Tanzania Government Challenged to Choose Between Rice and Rubber  in Kilombero District

 

By Jaston Binala Recently in Kilombero.

 

The Tanzania Government faces a challenge to choose between rice and rubber in Kilombero district, Morogoro region.

The Government owns 754 hectors of black, fertile land at Mwaya ward, Mang’ula Division in the district. The chunk of land is called Kalunga . The land was first set aside as a natural forest reserve in 1967. It was later transformed into a rubber forest reserve but only 30% of it has been used for that purpose.

“We want to use this area for rice farming,” the Vice Chairman of Kilombero District Council, Adam Bakari Sungura told this website during a recent visit. Mr. Sungura is also the Mwaya Ward Councillor representing his area at district council sittings.

He said farmers living in his area have told him they need part of this land for rice and other agricultural produce   to survive, but also because the government is not managing the land properly. He said his people do not see why this land should not be given to them for better use.

Kalunga area was gazetted as a government forest reserve on December 8, 1967 with initial intention being to preserve the natural vegetation to attract rain, to preserve the soil and to protect Colobus monkeys which existed in the area back then.

The Government transformed its intentions in 1980 when it allocated the forest reserve area to General Tyre for planting the tree species Havea biasilliensis which is also called the rubber tree. It was meant to be a source of raw material for General Tyre’s factory in Arusha built to produce vehicle tyres.

But General Tyre returned the forest back to Government in 1995, explaining that rubber production was actually outside their business terms of reference. The company had planted the trees on only 30% of the allocated land area at the time, which exposed the remaining portion to what Abel Ngapemba describes as “invaders.”

Ngapemba is spokesperson for National Development Corporation (NDC), the corporate body incharge of most Government  owned industries.

The  rubber forest reserve was returned to Government during the heat of privatization. As a result the government entered into contracts with various private sector companies to run the rubber plantation but all of them failed to fulfil their contractual obligations and the plantation was returned back to NDC.

The companies which managed the Kalunga rubber forest  at differing times included Mercantile Freighters Company Limited, Jumaan Muhsin El-ardh and Coast Water Limited.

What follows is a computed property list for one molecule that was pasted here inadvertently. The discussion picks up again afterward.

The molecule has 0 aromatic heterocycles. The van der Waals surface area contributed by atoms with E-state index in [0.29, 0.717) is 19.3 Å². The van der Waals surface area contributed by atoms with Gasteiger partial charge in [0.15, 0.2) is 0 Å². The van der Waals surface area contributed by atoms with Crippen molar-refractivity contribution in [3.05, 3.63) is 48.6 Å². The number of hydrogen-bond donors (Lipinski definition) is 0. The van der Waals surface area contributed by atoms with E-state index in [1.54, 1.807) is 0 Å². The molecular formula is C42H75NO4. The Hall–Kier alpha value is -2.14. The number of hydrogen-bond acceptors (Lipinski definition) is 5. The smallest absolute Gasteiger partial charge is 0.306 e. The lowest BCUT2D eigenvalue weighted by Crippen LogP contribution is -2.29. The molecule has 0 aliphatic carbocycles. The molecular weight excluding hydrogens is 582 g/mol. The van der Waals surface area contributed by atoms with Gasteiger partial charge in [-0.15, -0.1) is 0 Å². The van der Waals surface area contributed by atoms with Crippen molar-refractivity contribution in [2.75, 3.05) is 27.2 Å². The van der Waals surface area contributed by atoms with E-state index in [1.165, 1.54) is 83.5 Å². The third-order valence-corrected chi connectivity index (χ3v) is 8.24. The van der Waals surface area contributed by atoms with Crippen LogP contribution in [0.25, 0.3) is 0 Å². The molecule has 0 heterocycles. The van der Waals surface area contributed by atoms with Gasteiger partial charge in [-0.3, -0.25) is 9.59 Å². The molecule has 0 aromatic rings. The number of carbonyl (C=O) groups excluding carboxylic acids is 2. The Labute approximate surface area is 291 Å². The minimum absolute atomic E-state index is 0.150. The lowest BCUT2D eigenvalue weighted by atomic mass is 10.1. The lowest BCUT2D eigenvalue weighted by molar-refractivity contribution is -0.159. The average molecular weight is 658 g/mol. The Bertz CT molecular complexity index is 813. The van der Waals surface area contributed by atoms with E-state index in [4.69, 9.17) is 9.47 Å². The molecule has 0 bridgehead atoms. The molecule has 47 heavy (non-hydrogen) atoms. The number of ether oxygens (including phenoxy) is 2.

The rubber forest is currently under total government ownership, Ngapemba said, adding that plans were now underway to  plant rubber trees on the entire allocated land area.  190,000 seedlings  have already been planted at a primary nursery garden and were about  ready for transfer to  Kalunga.

Mr. Sungura’s  administrative area consists of five villages of  Mgudeni, Mwaya, Kiswanya, Muhelule and  Mikoleko with a joint population of  25,000 inhabitants whom he says  have limited farmland to sustain livelihoods.  Of the five villages, only three are closer to Kalunga area—the 754 hectors set aside as rubber forest 50 years ago but where only 30% has been utilized.  The villages in the vicinity of the forest  reserve include Mwaya, Kiswanya and Muhelule. These are the villages which have set up co-operative team to demand part of the forest for rice farming.

Kalunga rubber forest area at  Mang’ula sits on the outskirts of Mang’ula township on the eastern foot of the green Udzungwa Mountain forests. The rubber forest area is owned by the Ministry of Industries and Trade through the National Development Corporation (NDC).

Back in Dar es Salaam Abel Ngapemba, the NDC Corporate Affairs Manager,  told this website  there are no intentions to release this land to farmers. Instead, those who have forcibly started using parts of the rubber forest reverse are going to be evicted.

Mr. Sungura confirmed there are farmers who have been using the unplanted section of the government land for years without a bother. The petition to ask for permanent ownership of the farmland was initiated when somebody representing the Government started asking for rent to use the land.

 

From Left: Adam Bakari Sungura and Abel Ngapemba

 

The councillor identified the land rent seekers acting on behalf of the land owner as  Mr. Alex Chuwa  and Mr. Godfrey Ntekele. They ask for  Tsh. 50,000/- per  acre per year for  permission to farm  rice at an area away from  a water source, and Tsh. 60,000/- per acre per year to farm near the river bank.

“I have formed the Kalunga farmers union to demand the right to own this farming area,”  Mr. Sungura said.

But the land will not be given, Mr. Ngapemba told this website. Management of the  754 hectors is under the NDC, he said, adding that plans are underway to  plant rubber trees on the entire reserved land, he said. The farmers just have to leave.

This is in a way a very difficult choice between rice and rubber. One official at the NDC told this website rubber is a hot cake in the market. The NDC currently produces some rubber at the Kalunga forest but the production is not able to satisfy even a fraction of the demand, the official said. Bora Shoes needs rubber, Tegri Plastics need the rubber, General Tyre is soon going to start operating, and they will need rubber, and there are shoe producers in Kenya who need rubber.

All these companies in need of rubber have resorted to importing the raw material from outside the country, the official said. NDC has a reason to operate the rubber forest at Kalunga and other places. And there are other places, he said.

This article was produced with a reporting grant provided by the China-Africa Reporting Project to  the Tanzanian Journalist Jaston Binala.